This is some of the magic behind ZBD. The Lightning Network makes Bitcoin payments near instant, programmable and very cheap, which enables micropayments of superior money technology. You can learn all about it in my video, Lightning Network 101, if you wish.
- Feel free to skip if you don’t want to learn the technicals.
Because of this, ZBD has found amazing ways to incorporate real-time reward payouts on an open payment network to increase activation, engagement, and retention. Just look at the result’s our partners have seen.
Game developers like Square Enix, Fumb Games, Murka, and Viker have all seen massive performance gains in ARPDAU, DAU and Retention.
OK, cool, Santos. Now you’ve convinced me. It’s about Bitcoin on Lightning Network for Games. Developers make more money and users get paid for their time.
What does this have to do with esports and ZBD?
Well, Luis, our BD and esports manager at ZBD and I extensively researched pain points. After talking to more than 50 companies, from all segments of the esports landscape we determined the following painpoints with esports tournament organizers and participants alike.
After we put money in games and ran CS:GO Infuse, a ZBD integration that enabled real-time payments in the game and money tied to kills.
Check it out below.
One thing that we believe as ZBD internet citizens is that the internet is global and currently money is not.
When money flows through a game, it solves a real problem. It enables the democratization of esports competitive game play and enables new use cases for skill-based gaming. It enables a brand new segment of competitive gamers to access play-to-earn and make their pro gamer dreams a reality. Why?
Because with ZBD you can enable micropayments for pay-ins of any amount and even relate it to matchmaking. Players can now compete in tournaments at all scales. Whether it be for a $0.005, $0.01, $5, or $10,000, we can form automatic the pay-in and pay-out process very inexpensive, real-time, borderless, and programmatic.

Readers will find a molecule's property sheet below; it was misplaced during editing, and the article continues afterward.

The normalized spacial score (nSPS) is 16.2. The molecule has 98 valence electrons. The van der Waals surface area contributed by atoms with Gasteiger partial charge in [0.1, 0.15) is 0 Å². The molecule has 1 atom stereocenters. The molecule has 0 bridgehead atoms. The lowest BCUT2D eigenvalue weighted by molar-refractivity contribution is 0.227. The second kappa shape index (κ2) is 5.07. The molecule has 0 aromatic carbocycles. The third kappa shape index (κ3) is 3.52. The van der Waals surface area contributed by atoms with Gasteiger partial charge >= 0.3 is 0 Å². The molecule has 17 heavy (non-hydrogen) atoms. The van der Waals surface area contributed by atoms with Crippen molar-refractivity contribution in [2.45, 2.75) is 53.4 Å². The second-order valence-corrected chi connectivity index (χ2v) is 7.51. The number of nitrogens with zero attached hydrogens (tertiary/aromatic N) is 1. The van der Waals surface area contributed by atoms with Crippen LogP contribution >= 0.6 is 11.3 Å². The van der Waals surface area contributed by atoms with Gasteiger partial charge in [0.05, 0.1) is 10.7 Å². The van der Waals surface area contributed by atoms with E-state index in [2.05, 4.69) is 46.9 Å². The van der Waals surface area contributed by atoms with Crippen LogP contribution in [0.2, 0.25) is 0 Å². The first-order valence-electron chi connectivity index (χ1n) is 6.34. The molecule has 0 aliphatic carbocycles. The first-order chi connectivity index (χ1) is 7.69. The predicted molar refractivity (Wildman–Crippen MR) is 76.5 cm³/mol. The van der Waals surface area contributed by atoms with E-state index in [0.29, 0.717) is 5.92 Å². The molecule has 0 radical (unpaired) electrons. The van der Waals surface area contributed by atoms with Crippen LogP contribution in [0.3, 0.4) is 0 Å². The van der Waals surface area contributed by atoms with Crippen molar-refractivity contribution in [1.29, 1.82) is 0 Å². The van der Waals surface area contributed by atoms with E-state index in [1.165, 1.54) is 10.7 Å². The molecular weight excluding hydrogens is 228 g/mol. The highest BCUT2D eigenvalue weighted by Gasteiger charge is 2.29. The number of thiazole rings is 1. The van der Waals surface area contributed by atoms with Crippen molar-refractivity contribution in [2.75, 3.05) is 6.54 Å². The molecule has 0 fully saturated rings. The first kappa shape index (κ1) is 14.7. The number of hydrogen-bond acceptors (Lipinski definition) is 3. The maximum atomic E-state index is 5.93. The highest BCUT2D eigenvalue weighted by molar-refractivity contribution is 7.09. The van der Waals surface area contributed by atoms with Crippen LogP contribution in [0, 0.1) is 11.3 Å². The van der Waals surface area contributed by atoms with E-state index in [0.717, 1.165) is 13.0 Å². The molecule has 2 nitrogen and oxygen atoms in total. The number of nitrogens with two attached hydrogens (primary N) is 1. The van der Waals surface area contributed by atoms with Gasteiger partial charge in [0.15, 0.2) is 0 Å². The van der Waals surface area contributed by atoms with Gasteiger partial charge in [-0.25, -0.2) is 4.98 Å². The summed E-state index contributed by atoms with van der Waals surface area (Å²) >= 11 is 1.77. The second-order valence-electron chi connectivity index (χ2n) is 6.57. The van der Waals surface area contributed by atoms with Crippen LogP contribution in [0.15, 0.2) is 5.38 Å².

That meaning players and organizers can keep more of their money, get paid out instantly, and get access to esports at any level.
Here is some of what we have accomplished at ZBD.
Below, you can see providers that rely upon traditional payment methods on the internet that use dollars are not the ideal for the users. There’s lots of hidden costs due to the payment processing when it comes to esports tournaments.
What players say when interacting with traditional financial services:
Here is a quote when a Tournament Organizer is asked about traditional financial companies paying out to users.
PayPal UI is horrible. High fees, no customer support. The second a competitor comes for PayPal, they’re going down
What do players say about Bitcoin?
And tournament organizers?
Players have literally asked me if it is possible to receive payment in Bitcoin. If the option is there, I believe there is demand.
Alright, Santos. This is all very interesting. You’re making a compelling case for Bitcoin in esports and you’ve demonstrated exactly how it works with another major title thanks to the brilliance of Andre Neves, Chris Moss, and fiatjaf.
Well. What did the players experience when interacting with CS:GO Infuse?
There is truly something magical about enabling these payment experiences in esports. You can actively change someone’s life and increase access to esports. You’ll be empowering yourself and internet citizens around the world.
So, what are you waiting for? Join us in building the future of esports, now and find out what the future holds at 2PM EST on November 30th. On December 10th, ZBD's top secret Winter Invitational begins.
- Are you a company? Reach out on esports.zbd.gg.
- Individual that wants to contribute to The Future of Esports? Support our Winter Invitational Tournament by donating on Geyser.Fund.
All funds raised go toward the invitational prize pool.